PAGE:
The Cytel blog keeps you up to speed with the latest developments in biostatistics and clinical biometrics.
The past decade has witnessed the rise of simulations-based clinical trial optimization in a manner unimaginable to most only a few years ago. Such optimization has become an integral aspect of strategic clinical trial design. The initial techniques of operationalizing Monte Carlo methods within a study design setting have increased and transformed in the landscape of cloud-powered computing. Nowadays, technology can produce innumerable simulations within a short space of time. Cytel’s Solara, for example, recently ran 1.5 million simulations within a fifteen minute period to identify trial designs optimized over speed, trial cost and probability of success. Why is it then, that some trial sponsors still struggle to make use of such simulations?
Cytel’s COVID-19 Trial Tracker continues to provide real time updates to the status of COVID-19 clinical trials worldwide. Funded by the Gates Foundation, the COVID-19 Trial Tracker uses machine learning technology to ensure that registries across the world feed into the Trial Tracker.
Historically, advances in the statistical design of clinical trials have accompanied progress within the science and practice of computation. The early 1990s witnessed increased exploration of adaptive and group sequential methods, in no small part due to the enhanced calculations made possible by software that had been developed a decade prior. The similar expanse of designs and methods throughout the past two decades, and the novel departures from the traditional two-arm design, have come with the ability to quickly compute more intricate and complex algorithms. By the beginning of the 2010s, the alignment of biostatistics and computation had grown close enough for educators and academics to begin advocating that biostatisticians needed to be well-grounded in computational reasoning, to equip themselves for unchartered terrains of drug discovery .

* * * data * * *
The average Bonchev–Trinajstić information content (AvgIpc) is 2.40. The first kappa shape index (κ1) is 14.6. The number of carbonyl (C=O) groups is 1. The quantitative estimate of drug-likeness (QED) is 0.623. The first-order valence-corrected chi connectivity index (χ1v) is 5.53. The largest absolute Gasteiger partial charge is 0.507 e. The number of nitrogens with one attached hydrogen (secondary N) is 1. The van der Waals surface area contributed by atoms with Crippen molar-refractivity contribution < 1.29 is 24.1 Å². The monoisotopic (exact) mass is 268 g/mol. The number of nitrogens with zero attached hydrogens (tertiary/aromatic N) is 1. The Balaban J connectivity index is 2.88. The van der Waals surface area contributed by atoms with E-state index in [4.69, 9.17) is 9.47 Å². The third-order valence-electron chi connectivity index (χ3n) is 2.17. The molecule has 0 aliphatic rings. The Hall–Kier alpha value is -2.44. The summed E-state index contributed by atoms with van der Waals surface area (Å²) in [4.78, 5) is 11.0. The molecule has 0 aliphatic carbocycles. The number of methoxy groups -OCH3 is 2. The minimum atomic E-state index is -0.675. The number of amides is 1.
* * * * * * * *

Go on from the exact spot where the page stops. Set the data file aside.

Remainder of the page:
One of the most difficult challenges facing Research and Development teams involves determining how to make tradeoffs between the speed, savings and success of a clinical trial. While some sponsors have to forego improved power in order to remain within strict resource limits, others sometimes increase their clinical development budget to accommodate unexpected gains in statistical power.
Complicating the picture is the fact that different members of an R&D team might have differing values that they place on speed, savings and success. While all three of these parameters affect the expected revenue from a trial (sometimes called the expected net present value or eNPV), we often find some members of the R&D team more concerned about completion dates, and others about investments in clinical operations, and so forth.
The rapid pace of technology has opened up numerous avenues for advanced innovative clinical trial design, but how can we use this to propel clinical development goals like maximizing revenue, or ensuring a commercially viable product? When operational constraints are limiting, how do we achieve the best possible trial design? What should we do if a competitor is edging us out of the market?
While we know that the statistical design of clinical trials can shorten trials or set realistic enrollment goals, there is still a growing need to tie these features of trial design directly to commercial revenue. Clinical development teams would ideally know how much they are willing to spend for an incremental gain in statistical power, or the marginal financial gains in waiting a week to unblind data.